• I re-defined success. I was hiking with my husband when we stopped on a bridge to catch our breath. When we continued on, I asked if he’d noticed a crushed beer can in the creek far below. He hadn’t. When I saw that can, I told him, the whole beginning of a story opened up for me.

Why would stories come to me if I wasn’t called to do this work? And if, say, the universe wanted me to do this work, why then, wasn’t I published? My mood hit a new low.

After some serious journaling, I realized it’s about community. I’ve been a member of the Society for Children’s Book Writers and Illustrators (SCBWI) since 2000. For years I’ve advocated for young readers, their books, and their right to read. I love supporting authors, teachers and librarians. As an occasional visiting teacher for a literary nonprofit, I encourage young writers to be fiercely themselves—on and off the page. I’ve given careful feedback on countless novels-in-progress, and this year served as an SCBWI mentor. I’ve received far more than I’ve given.

The way I see it, my job is to show up and do the work I feel called to do, as best I can. That doesn’t guarantee publication or any result, but it doesn’t mean I haven’t made a difference, either. None of us knows the impact we have on others.

“That’s fine,” you might say. “But! I! Want! To! PUBLISH!”

I get it. I do. That’s why I had to redefine success in a way I could control. I couldn’t keep creating if I felt like a failure every day.

• Focus on the joy. I did all these things imperfectly, forgave myself when I messed up, and moved on. I try to make writing as fun as possible. When it’s not, I try to accept where I am in the process and proceed with as much optimism as I can. (Calling a friend, browsing a craft book, reading a terrific novel, and going to Twitter with the goal of encouraging another writer all help.)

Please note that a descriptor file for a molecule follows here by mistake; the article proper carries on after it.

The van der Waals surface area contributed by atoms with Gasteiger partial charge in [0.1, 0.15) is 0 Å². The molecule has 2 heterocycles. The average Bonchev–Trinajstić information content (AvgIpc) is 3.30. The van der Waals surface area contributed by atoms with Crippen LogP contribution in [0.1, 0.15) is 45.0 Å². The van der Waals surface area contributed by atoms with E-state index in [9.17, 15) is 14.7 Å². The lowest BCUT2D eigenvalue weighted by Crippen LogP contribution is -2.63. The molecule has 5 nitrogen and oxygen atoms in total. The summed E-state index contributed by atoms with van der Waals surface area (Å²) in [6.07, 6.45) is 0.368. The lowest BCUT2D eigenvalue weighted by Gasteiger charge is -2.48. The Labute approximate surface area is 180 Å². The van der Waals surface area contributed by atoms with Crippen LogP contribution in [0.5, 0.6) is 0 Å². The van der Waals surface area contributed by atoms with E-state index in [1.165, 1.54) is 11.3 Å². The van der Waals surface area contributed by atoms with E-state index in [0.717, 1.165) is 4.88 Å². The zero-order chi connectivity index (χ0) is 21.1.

I also asked myself: What would you be doing if you already had the perfect agent, if you’d already published a bookshelf of bestsellers? The answer, of course, is that I’d write the next one. That’s the job.

In Big Magic, Elizabeth Gilbert talks about writing with “stubborn gladness,” choosing to work with “as much good cheer and as little drama as I can…” She wrote with stubborn gladness, she says, before she was published, when her books sold well and when they didn’t, when critics praised her and made fun of her, and when the work went badly and well.

I try to do the same, gladly. Stubbornly. That’s why I’m not quitting.

BIO: Kellye Crocker’s contemporary middle-grade novel, Dad’s Girlfriend and Other Anxieties, was inspired by her surprise move to Colorado and her own anxiety disorder. Her debut novel will be published in October by Albert Whitman & Co. Kellye is a long-time journalist who’s also worked in library youth services and has taught writing at two Iowa universities. She teaches creative writing to young people through a large literary nonprofit. She holds an MFA in Writing for Children and Young Adults from Vermont College of Fine Arts. She’s an empty-nester who lives in Denver, where you’ll find her reading, making art, and hiking with her husband and their rambunctious Black Lab, Daisy. Connect with her at or on twitter @kelcrocker.

Headshot photo credit: Laura Carson Photography